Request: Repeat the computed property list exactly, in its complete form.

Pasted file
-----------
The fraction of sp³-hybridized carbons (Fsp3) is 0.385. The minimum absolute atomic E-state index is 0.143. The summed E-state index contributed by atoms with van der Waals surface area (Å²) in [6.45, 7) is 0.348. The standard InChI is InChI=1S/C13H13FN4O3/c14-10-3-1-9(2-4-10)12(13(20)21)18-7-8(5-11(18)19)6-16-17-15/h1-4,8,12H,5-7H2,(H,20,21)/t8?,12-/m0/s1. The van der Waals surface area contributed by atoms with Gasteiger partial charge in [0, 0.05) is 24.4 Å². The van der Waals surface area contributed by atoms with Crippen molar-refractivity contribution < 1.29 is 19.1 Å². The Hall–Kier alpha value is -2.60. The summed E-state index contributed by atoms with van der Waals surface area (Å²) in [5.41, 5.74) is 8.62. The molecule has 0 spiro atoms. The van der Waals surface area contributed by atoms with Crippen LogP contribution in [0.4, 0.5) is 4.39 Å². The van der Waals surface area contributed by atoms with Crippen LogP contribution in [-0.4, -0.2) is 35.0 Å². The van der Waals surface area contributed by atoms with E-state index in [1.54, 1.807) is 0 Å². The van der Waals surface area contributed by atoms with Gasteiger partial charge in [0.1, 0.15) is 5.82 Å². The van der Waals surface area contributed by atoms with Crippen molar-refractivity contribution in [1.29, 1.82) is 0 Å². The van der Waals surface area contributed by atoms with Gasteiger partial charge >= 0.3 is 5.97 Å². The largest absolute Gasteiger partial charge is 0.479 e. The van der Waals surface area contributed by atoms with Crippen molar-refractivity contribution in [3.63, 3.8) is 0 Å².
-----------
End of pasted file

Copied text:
The fraction of sp³-hybridized carbons (Fsp3) is 0.385. The minimum absolute atomic E-state index is 0.143. The summed E-state index contributed by atoms with van der Waals surface area (Å²) in [6.45, 7) is 0.348. The standard InChI is InChI=1S/C13H13FN4O3/c14-10-3-1-9(2-4-10)12(13(20)21)18-7-8(5-11(18)19)6-16-17-15/h1-4,8,12H,5-7H2,(H,20,21)/t8?,12-/m0/s1. The van der Waals surface area contributed by atoms with Gasteiger partial charge in [0, 0.05) is 24.4 Å². The van der Waals surface area contributed by atoms with Crippen molar-refractivity contribution < 1.29 is 19.1 Å². The Hall–Kier alpha value is -2.60. The summed E-state index contributed by atoms with van der Waals surface area (Å²) in [5.41, 5.74) is 8.62. The molecule has 0 spiro atoms. The van der Waals surface area contributed by atoms with Crippen LogP contribution in [0.4, 0.5) is 4.39 Å². The van der Waals surface area contributed by atoms with Crippen LogP contribution in [-0.4, -0.2) is 35.0 Å². The van der Waals surface area contributed by atoms with E-state index in [1.54, 1.807) is 0 Å². The van der Waals surface area contributed by atoms with Gasteiger partial charge in [0.1, 0.15) is 5.82 Å². The van der Waals surface area contributed by atoms with Crippen molar-refractivity contribution in [1.29, 1.82) is 0 Å². The van der Waals surface area contributed by atoms with Gasteiger partial charge >= 0.3 is 5.97 Å². The largest absolute Gasteiger partial charge is 0.479 e. The van der Waals surface area contributed by atoms with Crippen molar-refractivity contribution in [3.63, 3.8) is 0 Å².